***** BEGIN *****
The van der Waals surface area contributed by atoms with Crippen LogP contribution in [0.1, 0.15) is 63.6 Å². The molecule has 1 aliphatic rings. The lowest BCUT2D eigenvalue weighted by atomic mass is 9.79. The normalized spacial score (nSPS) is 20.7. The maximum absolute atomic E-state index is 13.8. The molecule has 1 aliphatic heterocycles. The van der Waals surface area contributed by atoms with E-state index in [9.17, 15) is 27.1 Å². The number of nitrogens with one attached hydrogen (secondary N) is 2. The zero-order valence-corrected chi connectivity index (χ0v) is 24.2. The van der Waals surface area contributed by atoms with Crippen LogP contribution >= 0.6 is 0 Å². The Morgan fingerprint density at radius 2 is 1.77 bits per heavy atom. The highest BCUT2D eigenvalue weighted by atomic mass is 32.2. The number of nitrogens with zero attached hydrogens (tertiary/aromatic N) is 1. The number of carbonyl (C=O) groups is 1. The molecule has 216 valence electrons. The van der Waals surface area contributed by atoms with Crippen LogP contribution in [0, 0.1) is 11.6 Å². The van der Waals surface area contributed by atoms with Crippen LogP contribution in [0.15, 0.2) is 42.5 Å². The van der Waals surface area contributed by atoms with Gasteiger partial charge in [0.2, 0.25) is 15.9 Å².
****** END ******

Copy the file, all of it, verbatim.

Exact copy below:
The van der Waals surface area contributed by atoms with Crippen LogP contribution in [0.1, 0.15) is 63.6 Å². The molecule has 1 aliphatic rings. The lowest BCUT2D eigenvalue weighted by atomic mass is 9.79. The normalized spacial score (nSPS) is 20.7. The maximum absolute atomic E-state index is 13.8. The molecule has 1 aliphatic heterocycles. The van der Waals surface area contributed by atoms with E-state index in [9.17, 15) is 27.1 Å². The number of nitrogens with one attached hydrogen (secondary N) is 2. The zero-order valence-corrected chi connectivity index (χ0v) is 24.2. The van der Waals surface area contributed by atoms with Crippen LogP contribution >= 0.6 is 0 Å². The Morgan fingerprint density at radius 2 is 1.77 bits per heavy atom. The highest BCUT2D eigenvalue weighted by atomic mass is 32.2. The number of nitrogens with zero attached hydrogens (tertiary/aromatic N) is 1. The number of carbonyl (C=O) groups is 1. The molecule has 216 valence electrons. The van der Waals surface area contributed by atoms with Crippen LogP contribution in [0, 0.1) is 11.6 Å². The van der Waals surface area contributed by atoms with Crippen LogP contribution in [0.15, 0.2) is 42.5 Å². The van der Waals surface area contributed by atoms with Gasteiger partial charge in [0.2, 0.25) is 15.9 Å².